Bayer’s CEO Werner Baumann, who engineered the troubled takeover of Monsanto, will not seek any corporate board seats after his current term expires in 2024, he told German monthly Manager Magazin.
Baumann, 58, plans to “all but retire from corporate public life” afterwards, he was quoted as saying.
“I will simply do something completely different,” he added.
Bayer said in September that Baumann’s contract has been extended until 2024. Baumann said at the time he could have been given a longer term but opted for a shorter contract to “accommodate my personal plans.”
Baumann has overseen the German group during tumultuous times of late, with Bayer’s stock battered by billions of euros in writedowns, litigation woes and a bleaker profit outlook, in large part related to the $63 billion Monsanto takeover.
Over recent months, the group has announced 9.25 billion euros in impairment charges on agricultural assets and shocked markets by predicting a slight decline in core earnings per share in 2021.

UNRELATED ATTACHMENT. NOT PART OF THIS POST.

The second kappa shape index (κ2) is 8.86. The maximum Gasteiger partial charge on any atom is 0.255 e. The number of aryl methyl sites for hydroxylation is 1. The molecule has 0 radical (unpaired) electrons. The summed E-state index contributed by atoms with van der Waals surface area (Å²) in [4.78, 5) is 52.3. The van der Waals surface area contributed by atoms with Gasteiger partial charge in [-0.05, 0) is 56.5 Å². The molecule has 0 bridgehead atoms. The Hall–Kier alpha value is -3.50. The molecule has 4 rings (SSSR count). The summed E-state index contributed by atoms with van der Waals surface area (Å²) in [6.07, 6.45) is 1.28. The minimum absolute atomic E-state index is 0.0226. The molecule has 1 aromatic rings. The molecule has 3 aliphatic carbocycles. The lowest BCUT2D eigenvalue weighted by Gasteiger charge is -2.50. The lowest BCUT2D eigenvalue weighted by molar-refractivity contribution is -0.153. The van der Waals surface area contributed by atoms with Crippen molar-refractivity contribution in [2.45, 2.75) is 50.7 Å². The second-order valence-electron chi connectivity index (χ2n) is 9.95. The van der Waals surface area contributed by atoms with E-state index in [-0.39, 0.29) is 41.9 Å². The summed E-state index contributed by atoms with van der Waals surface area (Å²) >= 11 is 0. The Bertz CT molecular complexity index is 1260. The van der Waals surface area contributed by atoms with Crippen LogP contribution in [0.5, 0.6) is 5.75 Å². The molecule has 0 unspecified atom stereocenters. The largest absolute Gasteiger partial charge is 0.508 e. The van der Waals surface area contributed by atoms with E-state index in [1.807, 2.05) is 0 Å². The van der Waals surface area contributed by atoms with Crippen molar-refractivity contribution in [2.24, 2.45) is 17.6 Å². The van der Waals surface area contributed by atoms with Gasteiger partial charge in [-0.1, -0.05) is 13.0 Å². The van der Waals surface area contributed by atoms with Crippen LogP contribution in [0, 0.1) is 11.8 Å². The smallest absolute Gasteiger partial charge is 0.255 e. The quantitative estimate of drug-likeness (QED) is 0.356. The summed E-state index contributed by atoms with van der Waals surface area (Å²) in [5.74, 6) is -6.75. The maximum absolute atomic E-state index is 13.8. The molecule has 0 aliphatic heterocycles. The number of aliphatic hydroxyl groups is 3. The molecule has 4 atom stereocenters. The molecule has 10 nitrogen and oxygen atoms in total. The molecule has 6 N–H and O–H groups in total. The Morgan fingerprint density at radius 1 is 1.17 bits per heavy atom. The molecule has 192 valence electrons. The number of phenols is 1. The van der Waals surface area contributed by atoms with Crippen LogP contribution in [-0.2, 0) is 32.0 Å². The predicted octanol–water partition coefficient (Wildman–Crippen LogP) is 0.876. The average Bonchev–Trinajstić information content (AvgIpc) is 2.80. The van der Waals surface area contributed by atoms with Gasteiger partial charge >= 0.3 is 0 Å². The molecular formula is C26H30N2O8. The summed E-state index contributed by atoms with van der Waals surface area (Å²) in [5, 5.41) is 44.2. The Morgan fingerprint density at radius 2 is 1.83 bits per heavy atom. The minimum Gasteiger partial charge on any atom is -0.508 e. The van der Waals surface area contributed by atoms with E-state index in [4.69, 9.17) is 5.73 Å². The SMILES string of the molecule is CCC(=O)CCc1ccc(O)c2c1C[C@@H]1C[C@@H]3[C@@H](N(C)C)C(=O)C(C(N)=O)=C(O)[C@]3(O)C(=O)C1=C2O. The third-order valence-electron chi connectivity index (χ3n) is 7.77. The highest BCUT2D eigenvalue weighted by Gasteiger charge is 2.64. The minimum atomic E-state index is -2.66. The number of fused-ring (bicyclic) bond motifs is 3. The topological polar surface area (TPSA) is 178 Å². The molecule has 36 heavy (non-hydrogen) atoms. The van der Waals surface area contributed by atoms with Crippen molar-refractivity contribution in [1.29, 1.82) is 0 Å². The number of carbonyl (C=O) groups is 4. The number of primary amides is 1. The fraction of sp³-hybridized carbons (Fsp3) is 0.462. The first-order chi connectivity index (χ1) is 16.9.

An $11 billion outline settlement in June of U.S. lawsuits claiming its Roundup weedkiller causes cancer has turned out to be $750 million more expensive amid a struggle to finalize the deal.
Just weeks after becoming chief executive in 2016, Baumann unveiled plans to purchase Monsanto.
He had the full backing of then-Chairman Werner Wenning, who retired in April this year and was succeeded by Norbert Winkeljohann, a former head of six European countries at auditing and consulting firm PwC.
Shareholders denied Bayer’s top management a largely symbolic vote of confidence at the 2019 general meeting due to the legal problems, but Baumann and his team won back the investor vote at this year’s meeting.
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